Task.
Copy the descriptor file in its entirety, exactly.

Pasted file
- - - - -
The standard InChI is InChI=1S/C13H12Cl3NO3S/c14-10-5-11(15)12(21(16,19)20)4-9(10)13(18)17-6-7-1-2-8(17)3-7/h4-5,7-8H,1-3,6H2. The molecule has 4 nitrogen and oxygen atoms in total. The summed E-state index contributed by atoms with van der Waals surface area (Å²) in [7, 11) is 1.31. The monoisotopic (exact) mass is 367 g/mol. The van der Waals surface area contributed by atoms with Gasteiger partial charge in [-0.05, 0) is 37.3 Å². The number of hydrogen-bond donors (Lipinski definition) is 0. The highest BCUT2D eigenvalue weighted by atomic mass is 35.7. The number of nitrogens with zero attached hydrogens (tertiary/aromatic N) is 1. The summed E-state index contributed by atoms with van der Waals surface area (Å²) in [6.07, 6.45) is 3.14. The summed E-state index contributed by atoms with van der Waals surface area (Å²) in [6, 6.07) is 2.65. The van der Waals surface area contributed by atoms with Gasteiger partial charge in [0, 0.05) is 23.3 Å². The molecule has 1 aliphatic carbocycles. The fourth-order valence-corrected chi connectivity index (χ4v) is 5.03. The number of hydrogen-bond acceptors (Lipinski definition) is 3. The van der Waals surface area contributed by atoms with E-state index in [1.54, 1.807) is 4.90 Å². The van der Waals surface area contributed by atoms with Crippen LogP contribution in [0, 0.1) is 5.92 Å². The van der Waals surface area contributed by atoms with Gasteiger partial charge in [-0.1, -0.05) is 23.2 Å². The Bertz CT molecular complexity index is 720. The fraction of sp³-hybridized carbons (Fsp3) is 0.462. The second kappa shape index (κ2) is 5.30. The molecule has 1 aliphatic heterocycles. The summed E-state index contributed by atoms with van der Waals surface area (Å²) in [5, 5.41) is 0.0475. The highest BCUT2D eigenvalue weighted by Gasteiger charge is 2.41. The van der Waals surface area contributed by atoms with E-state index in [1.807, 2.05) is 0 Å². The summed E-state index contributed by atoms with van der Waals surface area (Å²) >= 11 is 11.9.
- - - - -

The standard InChI is InChI=1S/C13H12Cl3NO3S/c14-10-5-11(15)12(21(16,19)20)4-9(10)13(18)17-6-7-1-2-8(17)3-7/h4-5,7-8H,1-3,6H2. The molecule has 4 nitrogen and oxygen atoms in total. The summed E-state index contributed by atoms with van der Waals surface area (Å²) in [7, 11) is 1.31. The monoisotopic (exact) mass is 367 g/mol. The van der Waals surface area contributed by atoms with Gasteiger partial charge in [-0.05, 0) is 37.3 Å². The number of hydrogen-bond donors (Lipinski definition) is 0. The highest BCUT2D eigenvalue weighted by atomic mass is 35.7. The number of nitrogens with zero attached hydrogens (tertiary/aromatic N) is 1. The summed E-state index contributed by atoms with van der Waals surface area (Å²) in [6.07, 6.45) is 3.14. The summed E-state index contributed by atoms with van der Waals surface area (Å²) in [6, 6.07) is 2.65. The van der Waals surface area contributed by atoms with Gasteiger partial charge in [0, 0.05) is 23.3 Å². The molecule has 1 aliphatic carbocycles. The fourth-order valence-corrected chi connectivity index (χ4v) is 5.03. The number of hydrogen-bond acceptors (Lipinski definition) is 3. The van der Waals surface area contributed by atoms with E-state index in [1.54, 1.807) is 4.90 Å². The van der Waals surface area contributed by atoms with Crippen LogP contribution in [0, 0.1) is 5.92 Å². The van der Waals surface area contributed by atoms with Gasteiger partial charge in [-0.1, -0.05) is 23.2 Å². The Bertz CT molecular complexity index is 720. The fraction of sp³-hybridized carbons (Fsp3) is 0.462. The second kappa shape index (κ2) is 5.30. The molecule has 1 aliphatic heterocycles. The summed E-state index contributed by atoms with van der Waals surface area (Å²) in [5, 5.41) is 0.0475. The highest BCUT2D eigenvalue weighted by Gasteiger charge is 2.41. The van der Waals surface area contributed by atoms with E-state index in [1.807, 2.05) is 0 Å². The summed E-state index contributed by atoms with van der Waals surface area (Å²) >= 11 is 11.9.